This follows a decree issued last month by Prime Minister Nguyen Xuan Phuc lifting the ban on gambling by Vietnamese at local casinos.
The new decree is expected to pave the way for foreign and domestic investment in race courses and other gambling activity.
Under the decree issued last week, each gambler can place a wager with an authorised betting firm for a maximum of VND1 million (US$44) and a minimum of VND10,000 for each betting product per day.
The football wagers will be limited to matches that have the approval of international football overseers FIFA. The Ministry of Culture, Sports and Tourism will issue the list of eligible international football matches for betting.
The punters must be at least 21 years old and Vietnamese dong must be used to purchase betting tickets and pay awards, said the decree.
According to the decree, the minimum investment capital for horse racing and football betting businesses will be VND1 trillion each, and for dog racing will be VND300 billion.
The legalisation has been discussed for years. In 2010, the Ministry of Finance began formulating a draft decree, but sought to first learn from the experience of other countries to ensure that the wagers would not affect social order and safety.
In Vietnam, betting is a conditional business activity, meaning that it is not encouraged and is under the strict control of State management agencies. Only enterprises with betting licences are allowed to sell gambling tickets.
The decree requires bettors to wager via authorised retail betting agencies, which can’t be located within 500 meters of a school or children’s park. The new decree also regulates punishment for administrative infringements on horse and dog racing and international football gambling in Vietnam.
Betting must be conducted in a transparent and subjective manner and protect the rights and benefits of relevant sides.
The punishment levels from VND5 million to VND10 million will be given to the betting agencies which supply insufficient and inaccurate information for customers. The violation on money laundering will be fined from VND50 million to VND100 million, even being revoked business licence from three to six months.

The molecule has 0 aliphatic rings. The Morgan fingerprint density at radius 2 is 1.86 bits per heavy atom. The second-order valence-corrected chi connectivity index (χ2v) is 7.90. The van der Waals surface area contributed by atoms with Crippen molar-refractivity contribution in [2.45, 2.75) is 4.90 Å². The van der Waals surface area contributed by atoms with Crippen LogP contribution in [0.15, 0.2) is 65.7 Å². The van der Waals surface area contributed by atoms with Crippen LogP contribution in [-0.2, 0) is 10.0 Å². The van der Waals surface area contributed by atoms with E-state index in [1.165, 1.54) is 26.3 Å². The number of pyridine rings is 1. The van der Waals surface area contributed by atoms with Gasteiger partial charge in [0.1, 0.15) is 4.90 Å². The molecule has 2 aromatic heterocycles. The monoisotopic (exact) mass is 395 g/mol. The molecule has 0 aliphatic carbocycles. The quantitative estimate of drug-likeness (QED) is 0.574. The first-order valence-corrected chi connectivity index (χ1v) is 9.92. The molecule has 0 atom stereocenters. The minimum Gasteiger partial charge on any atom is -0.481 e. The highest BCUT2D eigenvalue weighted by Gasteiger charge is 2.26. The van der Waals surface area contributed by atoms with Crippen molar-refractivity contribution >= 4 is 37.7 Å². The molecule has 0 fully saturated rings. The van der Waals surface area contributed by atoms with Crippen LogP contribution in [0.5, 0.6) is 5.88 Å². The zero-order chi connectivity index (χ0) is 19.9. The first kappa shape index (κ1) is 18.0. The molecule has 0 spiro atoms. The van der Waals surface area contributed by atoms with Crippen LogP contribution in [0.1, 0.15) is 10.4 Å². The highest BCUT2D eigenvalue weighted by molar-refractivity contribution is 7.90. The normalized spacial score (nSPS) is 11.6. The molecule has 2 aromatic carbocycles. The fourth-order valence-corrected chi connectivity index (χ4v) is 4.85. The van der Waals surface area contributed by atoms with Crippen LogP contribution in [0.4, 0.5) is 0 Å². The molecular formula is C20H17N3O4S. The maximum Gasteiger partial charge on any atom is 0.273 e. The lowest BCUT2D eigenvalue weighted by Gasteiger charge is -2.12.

As for violations to betting promotions, the firms can be fined from VNĐ180 million to VNĐ200 million or revoked business licence from six to 12 months.
Hope for FDI growth
The new decree is expected to lure additional Foreign Direct Investment (FDI) to Vietnam. The Hanoi Tourist Corporation, for example, is seeking to build a horse racing track in the capital’s suburban district of Soc Son. The track will cover up to 180 hectares with an investment of US$500 million.
South Korea’s G.O Max wants to build a US$570 million racecourse in northern Vinh Phuc Province. Other companies include Golden Turf Club Pty Ltd, with a US$100-million project in southern Phu Yen Province and Hong Kong’s Matrix Holdings Ltd with a planned horserace centre in Danang City.
The domestic Dai Nam Group JSC recently said it would open a racecourse costing US$100 million in the southern province of Bình Dương. Construction of the racecourse, spanning 60ha, at the tourism park in the province 40km from inner Ho Chi Minh City, started last July. It includes a 30ha parking lot and a grandstand that can accommodate 50,000 to 60,000 people.
Nguyen Mai, the chairman of the Vietnam Association of Foreign Invested Enterprises, told baodautu.vn that this was wholesome entertainment that needs to be encouraged.